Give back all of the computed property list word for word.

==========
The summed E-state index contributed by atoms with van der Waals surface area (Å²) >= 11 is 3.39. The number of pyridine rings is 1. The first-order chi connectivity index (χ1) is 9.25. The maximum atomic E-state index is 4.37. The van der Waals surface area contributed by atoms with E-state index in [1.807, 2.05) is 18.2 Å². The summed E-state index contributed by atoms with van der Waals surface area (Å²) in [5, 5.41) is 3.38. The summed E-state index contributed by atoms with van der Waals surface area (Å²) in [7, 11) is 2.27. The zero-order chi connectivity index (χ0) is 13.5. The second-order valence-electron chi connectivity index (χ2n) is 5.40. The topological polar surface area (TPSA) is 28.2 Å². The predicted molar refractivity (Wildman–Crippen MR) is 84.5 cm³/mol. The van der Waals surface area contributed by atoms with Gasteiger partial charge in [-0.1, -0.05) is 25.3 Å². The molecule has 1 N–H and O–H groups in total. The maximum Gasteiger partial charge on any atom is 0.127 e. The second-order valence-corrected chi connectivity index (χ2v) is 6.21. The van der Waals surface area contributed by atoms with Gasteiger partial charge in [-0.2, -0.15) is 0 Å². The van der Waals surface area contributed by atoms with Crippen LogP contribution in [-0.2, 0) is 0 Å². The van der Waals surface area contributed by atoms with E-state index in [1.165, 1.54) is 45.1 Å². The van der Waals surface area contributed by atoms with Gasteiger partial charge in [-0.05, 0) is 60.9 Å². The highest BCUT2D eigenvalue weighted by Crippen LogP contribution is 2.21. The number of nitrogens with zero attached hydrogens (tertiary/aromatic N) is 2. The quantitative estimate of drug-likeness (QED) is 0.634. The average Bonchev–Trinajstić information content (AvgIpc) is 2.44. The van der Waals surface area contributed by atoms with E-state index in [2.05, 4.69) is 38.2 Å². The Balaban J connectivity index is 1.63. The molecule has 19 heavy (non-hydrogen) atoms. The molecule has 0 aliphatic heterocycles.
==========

The summed E-state index contributed by atoms with van der Waals surface area (Å²) >= 11 is 3.39. The number of pyridine rings is 1. The first-order chi connectivity index (χ1) is 9.25. The maximum atomic E-state index is 4.37. The van der Waals surface area contributed by atoms with E-state index in [1.807, 2.05) is 18.2 Å². The summed E-state index contributed by atoms with van der Waals surface area (Å²) in [5, 5.41) is 3.38. The summed E-state index contributed by atoms with van der Waals surface area (Å²) in [7, 11) is 2.27. The zero-order chi connectivity index (χ0) is 13.5. The second-order valence-electron chi connectivity index (χ2n) is 5.40. The topological polar surface area (TPSA) is 28.2 Å². The predicted molar refractivity (Wildman–Crippen MR) is 84.5 cm³/mol. The van der Waals surface area contributed by atoms with Gasteiger partial charge in [-0.1, -0.05) is 25.3 Å². The molecule has 1 N–H and O–H groups in total. The maximum Gasteiger partial charge on any atom is 0.127 e. The second-order valence-corrected chi connectivity index (χ2v) is 6.21. The van der Waals surface area contributed by atoms with Gasteiger partial charge in [-0.2, -0.15) is 0 Å². The van der Waals surface area contributed by atoms with Crippen LogP contribution in [-0.2, 0) is 0 Å². The van der Waals surface area contributed by atoms with E-state index in [1.165, 1.54) is 45.1 Å². The van der Waals surface area contributed by atoms with Gasteiger partial charge in [-0.05, 0) is 60.9 Å². The highest BCUT2D eigenvalue weighted by Crippen LogP contribution is 2.21. The number of nitrogens with zero attached hydrogens (tertiary/aromatic N) is 2. The quantitative estimate of drug-likeness (QED) is 0.634. The average Bonchev–Trinajstić information content (AvgIpc) is 2.44. The van der Waals surface area contributed by atoms with E-state index in [2.05, 4.69) is 38.2 Å². The Balaban J connectivity index is 1.63. The molecule has 19 heavy (non-hydrogen) atoms. The molecule has 0 aliphatic heterocycles.